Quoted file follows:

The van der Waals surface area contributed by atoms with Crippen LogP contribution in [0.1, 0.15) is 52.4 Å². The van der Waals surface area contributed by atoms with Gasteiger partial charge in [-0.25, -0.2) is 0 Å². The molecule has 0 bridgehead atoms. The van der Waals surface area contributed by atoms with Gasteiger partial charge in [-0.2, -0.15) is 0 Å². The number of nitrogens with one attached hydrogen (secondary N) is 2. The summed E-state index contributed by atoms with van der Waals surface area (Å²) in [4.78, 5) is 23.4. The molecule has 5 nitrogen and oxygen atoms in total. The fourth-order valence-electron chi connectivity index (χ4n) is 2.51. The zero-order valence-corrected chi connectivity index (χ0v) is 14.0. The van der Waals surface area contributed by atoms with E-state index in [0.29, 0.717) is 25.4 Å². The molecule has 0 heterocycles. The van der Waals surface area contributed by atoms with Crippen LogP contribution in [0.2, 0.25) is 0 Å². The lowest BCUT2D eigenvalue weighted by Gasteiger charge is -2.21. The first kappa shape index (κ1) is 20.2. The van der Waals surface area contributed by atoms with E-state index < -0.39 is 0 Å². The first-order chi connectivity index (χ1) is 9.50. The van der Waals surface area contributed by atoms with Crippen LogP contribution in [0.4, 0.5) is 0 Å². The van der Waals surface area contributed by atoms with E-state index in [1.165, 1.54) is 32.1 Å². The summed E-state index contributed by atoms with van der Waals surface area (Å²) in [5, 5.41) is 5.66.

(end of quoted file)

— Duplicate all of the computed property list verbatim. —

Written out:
The van der Waals surface area contributed by atoms with Crippen LogP contribution in [0.1, 0.15) is 52.4 Å². The van der Waals surface area contributed by atoms with Gasteiger partial charge in [-0.25, -0.2) is 0 Å². The molecule has 0 bridgehead atoms. The van der Waals surface area contributed by atoms with Gasteiger partial charge in [-0.2, -0.15) is 0 Å². The number of nitrogens with one attached hydrogen (secondary N) is 2. The summed E-state index contributed by atoms with van der Waals surface area (Å²) in [4.78, 5) is 23.4. The molecule has 5 nitrogen and oxygen atoms in total. The fourth-order valence-electron chi connectivity index (χ4n) is 2.51. The zero-order valence-corrected chi connectivity index (χ0v) is 14.0. The van der Waals surface area contributed by atoms with E-state index in [0.29, 0.717) is 25.4 Å². The molecule has 0 heterocycles. The van der Waals surface area contributed by atoms with Crippen LogP contribution in [0.2, 0.25) is 0 Å². The lowest BCUT2D eigenvalue weighted by Gasteiger charge is -2.21. The first kappa shape index (κ1) is 20.2. The van der Waals surface area contributed by atoms with E-state index < -0.39 is 0 Å². The first-order chi connectivity index (χ1) is 9.50. The van der Waals surface area contributed by atoms with Crippen LogP contribution in [0.4, 0.5) is 0 Å². The van der Waals surface area contributed by atoms with E-state index in [1.165, 1.54) is 32.1 Å². The summed E-state index contributed by atoms with van der Waals surface area (Å²) in [5, 5.41) is 5.66.